Saturday, May 1, 2010

Bridging a Gap

When growing up we meet people, these people become part of us and are important for our growth. They influence us in our mannerisms, the way we speak, a word we say or the way we laugh or sneeze. The people we meet while growing up become so important, even if it was only a few weeks or months that when that person goes away you feel the need to fill that space.

A person is a bit like Swiss cheese. You come round to the age of thirty full of holes. The people you met who aren't there anymore, be it a best friend, a boyfriend or an acquaintance who meant a lot to you, often leave gaping spaces that need to be filled with something else.

I moved to the opposite side of the country when I was 10, I moved out of my country to go half way round the world when I was 20 and I have come to realize that I've been trying to fill all these holes.

Facebook is a temporary hole filler. You find out what happened to all those people you left behind. But it brings the hole to the surface. These holes are buried or forgotten and Facebook makes them re-emerge.

Raoul, the crazy dark artist/singer/guitarist (with a blog) was one of those people who left a big hole. I have to figure out how to bridge that gap without actually trying to replace him.

I need to feel complete before I can really be happy. All these holes are no good, they make us weak.


Leonhart said...

I like your Swiss cheese metaphor. Although it does seem like a negative way of looking at things. As though you're complete early on, and then only have things taken away.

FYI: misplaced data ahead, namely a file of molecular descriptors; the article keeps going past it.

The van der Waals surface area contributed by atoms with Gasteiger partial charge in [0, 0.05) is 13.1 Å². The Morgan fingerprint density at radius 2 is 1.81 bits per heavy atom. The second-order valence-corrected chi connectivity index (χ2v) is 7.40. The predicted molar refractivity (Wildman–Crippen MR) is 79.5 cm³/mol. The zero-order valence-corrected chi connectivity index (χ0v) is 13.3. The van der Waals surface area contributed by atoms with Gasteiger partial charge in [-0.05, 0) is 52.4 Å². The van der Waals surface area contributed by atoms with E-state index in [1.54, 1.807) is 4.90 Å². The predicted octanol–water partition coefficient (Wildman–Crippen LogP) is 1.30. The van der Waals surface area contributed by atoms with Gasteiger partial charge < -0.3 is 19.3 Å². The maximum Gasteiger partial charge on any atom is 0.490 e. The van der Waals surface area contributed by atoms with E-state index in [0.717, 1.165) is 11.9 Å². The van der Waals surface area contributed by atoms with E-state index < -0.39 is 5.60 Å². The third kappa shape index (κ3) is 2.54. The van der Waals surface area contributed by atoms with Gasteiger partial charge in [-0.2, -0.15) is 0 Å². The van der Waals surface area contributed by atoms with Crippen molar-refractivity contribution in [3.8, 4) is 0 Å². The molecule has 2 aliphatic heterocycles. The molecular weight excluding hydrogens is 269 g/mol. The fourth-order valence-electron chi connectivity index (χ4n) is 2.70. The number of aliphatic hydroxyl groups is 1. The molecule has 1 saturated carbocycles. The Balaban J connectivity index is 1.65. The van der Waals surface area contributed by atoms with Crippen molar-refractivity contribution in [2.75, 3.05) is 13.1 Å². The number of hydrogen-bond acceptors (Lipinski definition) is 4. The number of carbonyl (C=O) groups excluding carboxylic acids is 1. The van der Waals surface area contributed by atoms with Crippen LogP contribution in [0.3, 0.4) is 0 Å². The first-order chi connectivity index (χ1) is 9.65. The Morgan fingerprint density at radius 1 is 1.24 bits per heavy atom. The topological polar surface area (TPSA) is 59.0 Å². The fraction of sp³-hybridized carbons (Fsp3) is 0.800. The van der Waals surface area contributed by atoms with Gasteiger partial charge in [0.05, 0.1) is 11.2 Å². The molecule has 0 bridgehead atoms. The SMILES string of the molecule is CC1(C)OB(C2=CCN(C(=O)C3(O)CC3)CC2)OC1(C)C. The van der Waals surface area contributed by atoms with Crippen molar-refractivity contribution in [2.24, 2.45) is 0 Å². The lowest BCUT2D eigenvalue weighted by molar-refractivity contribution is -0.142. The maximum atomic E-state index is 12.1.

These 'holes', these gaps where people once were, they could also be considered as stepping stones or, indeed, bridges from Point A to Point B. You wouldn't be where you are now, who you are now, without them.

How content you are currently is how positive you'll feel about your past.

Diner Nighthawk said...

You should totally read High Fidelity if you get a chance. It's just sort of a bubble-gum contemporary fiction piece, but a lot of it is about how a person depends on others to feel anchored and complete. Your post reminds me a lot of it.

Cande said...

LH: You're right, yeah. It's true. People are a bit like stepping stones. What I find though is that when they leave, they leave holes. So it's both. It's both a building block and a apple corer at the same time.

DN: I'll see if I can find it in English somewhere... Books are so difficult to find here. Maybe Amazon can send me a copy.
I'll keep it in mind anyhow.